ACPR  – 20.7 + 1.6  PAR + 2   S MAX – IIP3 
(3)
where the UL PAR is less than 5 dB. The maximum acceptable ACPR for the given channel output power PO will determine the
cascaded required IP3 and P1dB points, as well as the maximum input signal level SMAX. A summary level diagram of a 10dBm
WCDMA repeater with the RF2051 is shown in Table 1.
Table 1: Level Diagram for 10dBm Repeater
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Low/Medium Power Channel Selective Repeater Application
Repeater Demonstrator
The characteristics and performance of a low power (10dBm), channel-selective WCDMA repeater are demonstrated employing a prototype system built around two RF2051 ICs, along with LNAs (RF2374), drivers (RF2374), PAs (SXA-389B), and IF VGA
stages (SBB-2089 and third party VGA). Figure 2 and Figure 3 show the repeater demonstrator board and the schematic diagram of its UL path, while the schematic diagram of the DL is similar. The LNA stages are specified with a nominal gain of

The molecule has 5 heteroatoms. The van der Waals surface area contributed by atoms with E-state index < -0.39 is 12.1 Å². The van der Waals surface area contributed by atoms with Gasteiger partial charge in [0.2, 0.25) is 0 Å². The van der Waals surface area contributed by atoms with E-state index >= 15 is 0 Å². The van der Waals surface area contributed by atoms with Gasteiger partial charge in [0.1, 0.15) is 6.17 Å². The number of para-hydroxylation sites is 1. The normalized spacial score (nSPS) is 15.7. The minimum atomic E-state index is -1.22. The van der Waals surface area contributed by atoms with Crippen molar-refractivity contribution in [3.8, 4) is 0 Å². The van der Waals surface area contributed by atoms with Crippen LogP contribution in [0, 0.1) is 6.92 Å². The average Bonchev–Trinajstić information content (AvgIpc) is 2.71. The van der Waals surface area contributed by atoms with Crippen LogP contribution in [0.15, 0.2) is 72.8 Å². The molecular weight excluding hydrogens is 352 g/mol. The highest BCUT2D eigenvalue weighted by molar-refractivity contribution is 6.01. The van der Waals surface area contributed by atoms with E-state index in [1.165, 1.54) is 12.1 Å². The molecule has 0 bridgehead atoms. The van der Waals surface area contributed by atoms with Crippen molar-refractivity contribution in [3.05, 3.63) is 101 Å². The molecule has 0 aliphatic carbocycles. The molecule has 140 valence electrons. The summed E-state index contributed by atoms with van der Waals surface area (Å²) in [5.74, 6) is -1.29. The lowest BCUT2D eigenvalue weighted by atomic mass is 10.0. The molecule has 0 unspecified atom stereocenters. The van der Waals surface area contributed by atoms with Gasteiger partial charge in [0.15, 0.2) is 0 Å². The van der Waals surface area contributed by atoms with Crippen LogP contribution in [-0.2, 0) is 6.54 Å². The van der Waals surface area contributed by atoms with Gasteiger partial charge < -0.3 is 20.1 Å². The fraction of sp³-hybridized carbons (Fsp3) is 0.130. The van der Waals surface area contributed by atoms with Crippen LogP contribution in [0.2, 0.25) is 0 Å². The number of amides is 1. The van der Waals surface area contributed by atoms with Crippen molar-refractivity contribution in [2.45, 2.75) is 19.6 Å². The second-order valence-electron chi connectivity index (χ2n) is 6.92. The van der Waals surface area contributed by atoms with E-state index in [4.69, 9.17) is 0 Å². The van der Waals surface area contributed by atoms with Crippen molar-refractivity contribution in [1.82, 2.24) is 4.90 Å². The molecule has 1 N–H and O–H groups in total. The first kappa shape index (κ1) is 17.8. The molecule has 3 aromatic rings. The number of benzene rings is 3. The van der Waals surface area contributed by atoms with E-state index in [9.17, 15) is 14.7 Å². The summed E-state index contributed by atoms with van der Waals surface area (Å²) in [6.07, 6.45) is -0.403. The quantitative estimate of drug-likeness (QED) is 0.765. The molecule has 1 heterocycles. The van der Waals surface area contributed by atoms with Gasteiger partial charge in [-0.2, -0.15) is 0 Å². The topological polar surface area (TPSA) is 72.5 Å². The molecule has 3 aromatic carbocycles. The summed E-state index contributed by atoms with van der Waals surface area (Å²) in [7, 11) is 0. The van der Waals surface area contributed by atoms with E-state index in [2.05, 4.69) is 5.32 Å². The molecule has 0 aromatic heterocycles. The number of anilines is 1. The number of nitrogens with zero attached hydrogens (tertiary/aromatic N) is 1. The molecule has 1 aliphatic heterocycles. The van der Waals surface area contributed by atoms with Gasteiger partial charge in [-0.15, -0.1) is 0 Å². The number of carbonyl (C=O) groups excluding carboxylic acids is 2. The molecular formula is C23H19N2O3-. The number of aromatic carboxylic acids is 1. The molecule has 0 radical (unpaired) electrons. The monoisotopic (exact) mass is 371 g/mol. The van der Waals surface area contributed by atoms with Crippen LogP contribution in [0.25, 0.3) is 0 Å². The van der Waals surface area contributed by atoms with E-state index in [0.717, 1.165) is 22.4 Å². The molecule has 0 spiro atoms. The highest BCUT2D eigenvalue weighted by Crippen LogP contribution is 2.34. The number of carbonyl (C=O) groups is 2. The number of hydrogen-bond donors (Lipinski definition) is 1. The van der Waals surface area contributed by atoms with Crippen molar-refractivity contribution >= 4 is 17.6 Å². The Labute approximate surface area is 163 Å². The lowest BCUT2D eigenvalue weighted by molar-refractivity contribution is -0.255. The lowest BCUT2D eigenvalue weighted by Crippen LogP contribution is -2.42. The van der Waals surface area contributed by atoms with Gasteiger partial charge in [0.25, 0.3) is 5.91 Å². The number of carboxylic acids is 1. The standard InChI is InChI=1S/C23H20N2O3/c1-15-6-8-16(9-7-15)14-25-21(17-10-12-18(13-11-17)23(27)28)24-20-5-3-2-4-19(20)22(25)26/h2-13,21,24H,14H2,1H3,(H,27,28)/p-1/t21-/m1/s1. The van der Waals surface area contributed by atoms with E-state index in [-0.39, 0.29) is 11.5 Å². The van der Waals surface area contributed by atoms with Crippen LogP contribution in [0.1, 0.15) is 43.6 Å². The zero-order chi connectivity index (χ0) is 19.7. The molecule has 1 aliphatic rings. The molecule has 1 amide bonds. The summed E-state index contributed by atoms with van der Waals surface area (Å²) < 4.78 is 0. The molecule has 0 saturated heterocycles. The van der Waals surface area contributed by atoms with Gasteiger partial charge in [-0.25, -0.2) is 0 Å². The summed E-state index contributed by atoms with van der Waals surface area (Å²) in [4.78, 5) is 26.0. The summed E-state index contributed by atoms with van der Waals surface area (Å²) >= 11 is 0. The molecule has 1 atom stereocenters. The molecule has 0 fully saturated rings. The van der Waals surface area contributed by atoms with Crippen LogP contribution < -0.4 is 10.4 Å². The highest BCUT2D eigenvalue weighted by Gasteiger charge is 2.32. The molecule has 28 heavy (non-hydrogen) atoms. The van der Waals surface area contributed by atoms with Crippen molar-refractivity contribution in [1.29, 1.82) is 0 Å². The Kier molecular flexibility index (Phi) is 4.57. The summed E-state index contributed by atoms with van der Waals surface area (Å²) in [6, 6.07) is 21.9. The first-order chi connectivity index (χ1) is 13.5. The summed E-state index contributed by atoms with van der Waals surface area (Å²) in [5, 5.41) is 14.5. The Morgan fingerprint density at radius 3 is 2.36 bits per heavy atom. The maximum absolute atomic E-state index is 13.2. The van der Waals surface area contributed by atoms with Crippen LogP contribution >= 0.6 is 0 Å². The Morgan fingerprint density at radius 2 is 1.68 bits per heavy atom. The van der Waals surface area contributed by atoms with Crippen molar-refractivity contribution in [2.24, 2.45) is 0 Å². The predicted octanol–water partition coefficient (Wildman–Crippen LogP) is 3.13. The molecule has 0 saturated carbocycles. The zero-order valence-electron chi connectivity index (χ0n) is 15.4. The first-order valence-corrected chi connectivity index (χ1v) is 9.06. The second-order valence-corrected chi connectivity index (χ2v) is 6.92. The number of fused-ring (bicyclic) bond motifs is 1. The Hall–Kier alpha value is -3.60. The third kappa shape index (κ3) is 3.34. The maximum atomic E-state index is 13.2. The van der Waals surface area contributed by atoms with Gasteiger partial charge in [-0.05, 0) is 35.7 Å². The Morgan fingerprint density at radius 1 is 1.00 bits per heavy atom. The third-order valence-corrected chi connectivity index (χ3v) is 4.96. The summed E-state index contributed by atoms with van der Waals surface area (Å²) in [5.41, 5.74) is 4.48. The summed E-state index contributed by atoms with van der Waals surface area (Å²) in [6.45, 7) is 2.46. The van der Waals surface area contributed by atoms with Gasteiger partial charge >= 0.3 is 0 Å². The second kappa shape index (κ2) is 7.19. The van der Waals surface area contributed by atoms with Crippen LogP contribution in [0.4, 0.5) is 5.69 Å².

16.5dB, an IIP3 of 9dBm, and an NF of 1.2dB, while the driver and PA stages have a nominal linear gain of 30dB and an output P1dB of 25dBm. An IF SAW filter with a 5MHz nominal bandwidth is centered at the selected IF of 172.8MHz.
20
80
15
70
10
60
5
50
O u tp u t
Power
(d B m )
0
40
-5
30
-10
Pout
Pout
Pout
Pout
G a in
G a in
G a in
G a in
-15
-20
-25
- 100
(d B m-) A T T = 0 d B
(d B m-) A T T = 1 0 d B
(d B m-) A T T = 2 0 d B
(d B m-) A T T = 3 0 d B
(d B-) A T T = 0 d B
(d B-) A T T = 1 0 d B
(d B-) A T T = 2 0 d B
(d B-) A T T = 3 0 d B
20
10
0
- 90
- 80
-70
- 60
- 50
- 40
-30
-20
In p u t S ig n a l P o w e r (d B m )